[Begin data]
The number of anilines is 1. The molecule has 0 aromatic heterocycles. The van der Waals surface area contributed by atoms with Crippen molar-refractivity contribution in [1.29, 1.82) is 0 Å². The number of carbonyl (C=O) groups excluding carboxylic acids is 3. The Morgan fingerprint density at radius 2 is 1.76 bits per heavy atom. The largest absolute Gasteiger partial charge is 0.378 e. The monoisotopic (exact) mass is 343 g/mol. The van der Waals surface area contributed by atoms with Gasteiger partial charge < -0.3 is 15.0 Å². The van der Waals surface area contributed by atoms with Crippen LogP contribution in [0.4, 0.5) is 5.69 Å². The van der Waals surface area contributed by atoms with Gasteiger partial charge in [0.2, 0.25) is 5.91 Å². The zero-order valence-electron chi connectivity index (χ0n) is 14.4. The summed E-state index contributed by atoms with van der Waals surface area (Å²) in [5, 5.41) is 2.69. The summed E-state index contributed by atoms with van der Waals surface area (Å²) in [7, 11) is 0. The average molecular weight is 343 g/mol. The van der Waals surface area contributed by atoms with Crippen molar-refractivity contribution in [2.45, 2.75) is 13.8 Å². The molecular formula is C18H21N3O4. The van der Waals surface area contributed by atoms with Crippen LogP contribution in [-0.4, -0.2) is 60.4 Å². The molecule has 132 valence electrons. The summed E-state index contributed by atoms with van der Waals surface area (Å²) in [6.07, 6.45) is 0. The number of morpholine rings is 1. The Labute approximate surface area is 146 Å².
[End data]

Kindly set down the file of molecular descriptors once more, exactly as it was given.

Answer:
The number of anilines is 1. The molecule has 0 aromatic heterocycles. The van der Waals surface area contributed by atoms with Crippen molar-refractivity contribution in [1.29, 1.82) is 0 Å². The number of carbonyl (C=O) groups excluding carboxylic acids is 3. The Morgan fingerprint density at radius 2 is 1.76 bits per heavy atom. The largest absolute Gasteiger partial charge is 0.378 e. The monoisotopic (exact) mass is 343 g/mol. The van der Waals surface area contributed by atoms with Gasteiger partial charge < -0.3 is 15.0 Å². The van der Waals surface area contributed by atoms with Crippen LogP contribution in [0.4, 0.5) is 5.69 Å². The van der Waals surface area contributed by atoms with Gasteiger partial charge in [0.2, 0.25) is 5.91 Å². The zero-order valence-electron chi connectivity index (χ0n) is 14.4. The summed E-state index contributed by atoms with van der Waals surface area (Å²) in [5, 5.41) is 2.69. The summed E-state index contributed by atoms with van der Waals surface area (Å²) in [7, 11) is 0. The average molecular weight is 343 g/mol. The van der Waals surface area contributed by atoms with Crippen molar-refractivity contribution in [2.45, 2.75) is 13.8 Å². The molecular formula is C18H21N3O4. The van der Waals surface area contributed by atoms with Crippen LogP contribution in [-0.4, -0.2) is 60.4 Å². The molecule has 132 valence electrons. The summed E-state index contributed by atoms with van der Waals surface area (Å²) in [6.07, 6.45) is 0. The number of morpholine rings is 1. The Labute approximate surface area is 146 Å².